“I love working at Rastrick High School,” she says. “I love my job.”
To be fair to Ms Petrillo, she did enter the education sector just as the Government was tightening up the purse strings and therefore the finance director has had plenty on her plate to keep her occupied.
“It was around about 2014 and 2015 when you could start to see that things imposed by the Government that we had no control over were affecting budgets,” she said. “The teacher’s pension contributions went up, there were changes in National Insurance rates. Yet it wasn’t reflected in the funding we were getting per child.”
Being an academy gives the school more freedom but with the majority of the budget going towards paying teachers there’s little wriggle room especially when there’s teacher shortages.
Ms Petrillo said: “We’re lucky. It hasn’t hit us yet but if all of a sudden you’ve changed your payment structure and it’s not as favourable as the academy down the road then that’s going to affect your ability to recruit and retain your staff.”
With thousands of pounds of savings required, Ms Petrillo fell back on her business instincts. The school launched its nursery called Smarties in 2015. The idea for the nursery came when Rastrick’s teachers were themselves struggling to find childcare after other schools went on strike.
Ms Petrillo said: “My boss said we will open a creche for the day so that our teachers could bring their children into school and still come and teach our children.”
It planted the seeds for Smarties, first providing care for the staff’s children and now being utilised by the whole community.
The nursery, which recently was awarded an outstanding rating by Ofsted, is also helping balance the school’s books.
Ms Petrillo added: “We also have another big entrepreneurial project. We used to outsource our payroll to a company, which specialises in school payrolls, and this was costing us £12,000 a year.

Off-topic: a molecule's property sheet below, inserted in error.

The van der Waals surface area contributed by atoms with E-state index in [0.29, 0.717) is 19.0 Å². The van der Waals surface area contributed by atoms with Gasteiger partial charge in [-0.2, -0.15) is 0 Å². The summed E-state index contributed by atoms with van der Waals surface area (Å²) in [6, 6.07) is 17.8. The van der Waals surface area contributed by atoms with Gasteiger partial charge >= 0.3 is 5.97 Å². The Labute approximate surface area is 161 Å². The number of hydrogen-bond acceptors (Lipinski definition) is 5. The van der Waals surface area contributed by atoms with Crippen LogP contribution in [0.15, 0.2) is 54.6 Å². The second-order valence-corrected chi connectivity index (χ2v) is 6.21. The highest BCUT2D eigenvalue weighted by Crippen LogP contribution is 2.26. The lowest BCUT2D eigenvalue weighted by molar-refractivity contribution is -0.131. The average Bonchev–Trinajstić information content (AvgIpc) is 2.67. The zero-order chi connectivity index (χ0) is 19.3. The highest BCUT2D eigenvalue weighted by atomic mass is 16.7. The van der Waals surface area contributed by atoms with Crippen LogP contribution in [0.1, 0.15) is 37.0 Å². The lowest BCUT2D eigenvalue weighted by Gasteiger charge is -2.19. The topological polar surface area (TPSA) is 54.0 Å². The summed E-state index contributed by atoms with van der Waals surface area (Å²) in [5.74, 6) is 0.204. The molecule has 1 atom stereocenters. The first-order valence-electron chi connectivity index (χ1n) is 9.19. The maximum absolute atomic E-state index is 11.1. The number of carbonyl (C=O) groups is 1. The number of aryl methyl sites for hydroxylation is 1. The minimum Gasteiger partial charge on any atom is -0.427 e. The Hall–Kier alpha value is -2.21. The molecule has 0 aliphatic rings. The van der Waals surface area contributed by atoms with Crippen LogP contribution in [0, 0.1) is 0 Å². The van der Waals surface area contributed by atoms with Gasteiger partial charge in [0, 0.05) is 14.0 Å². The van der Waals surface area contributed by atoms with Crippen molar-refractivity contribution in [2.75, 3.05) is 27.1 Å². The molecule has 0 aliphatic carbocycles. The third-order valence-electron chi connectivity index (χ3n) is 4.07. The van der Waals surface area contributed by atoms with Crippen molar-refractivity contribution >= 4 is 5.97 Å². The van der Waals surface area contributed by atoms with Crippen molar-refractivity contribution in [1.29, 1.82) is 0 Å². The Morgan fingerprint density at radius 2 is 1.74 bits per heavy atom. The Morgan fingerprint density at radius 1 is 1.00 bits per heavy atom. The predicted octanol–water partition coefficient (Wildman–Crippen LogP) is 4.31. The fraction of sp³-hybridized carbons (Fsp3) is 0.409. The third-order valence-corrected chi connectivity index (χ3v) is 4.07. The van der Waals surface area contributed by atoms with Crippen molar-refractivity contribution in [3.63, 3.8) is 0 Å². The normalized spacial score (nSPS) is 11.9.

“I made the decision to bring that service in-house to gain those savings. After running our payroll for a year in-house, we actually decided that this is a service we could offer to other schools and business clients.”
The school has become a Bacs bureau and has five clients that it provides payroll services to. Ms Petrillo says that her department is ready to take on even more clients.
As well as being finance director, Ms Petrillo is also part of the school’s senior leadership team. She does a lunch duty and gets to interact with students on a regular basis. It takes time out of her day but is also a reminder of the purpose of her role.
She said: “You should never forget what your job is all about. It’s not about making profit. It’s not about just being a financial engine. Your job is to make the education of those children the best it possibly can be.
“I work so hard, with the little entrepreneurial things we do, to bring money into the school that will help with the education of the children because ultimately that’s what we’re there for.”
When asked about the future, Ms Petrillo says: “I’m not ambitious. I just like to do my job to the best of my ability and have job satisfaction.”
Whatever the future holds, Ms Petrillo is certainly setting high standards with her work at Rastrick High.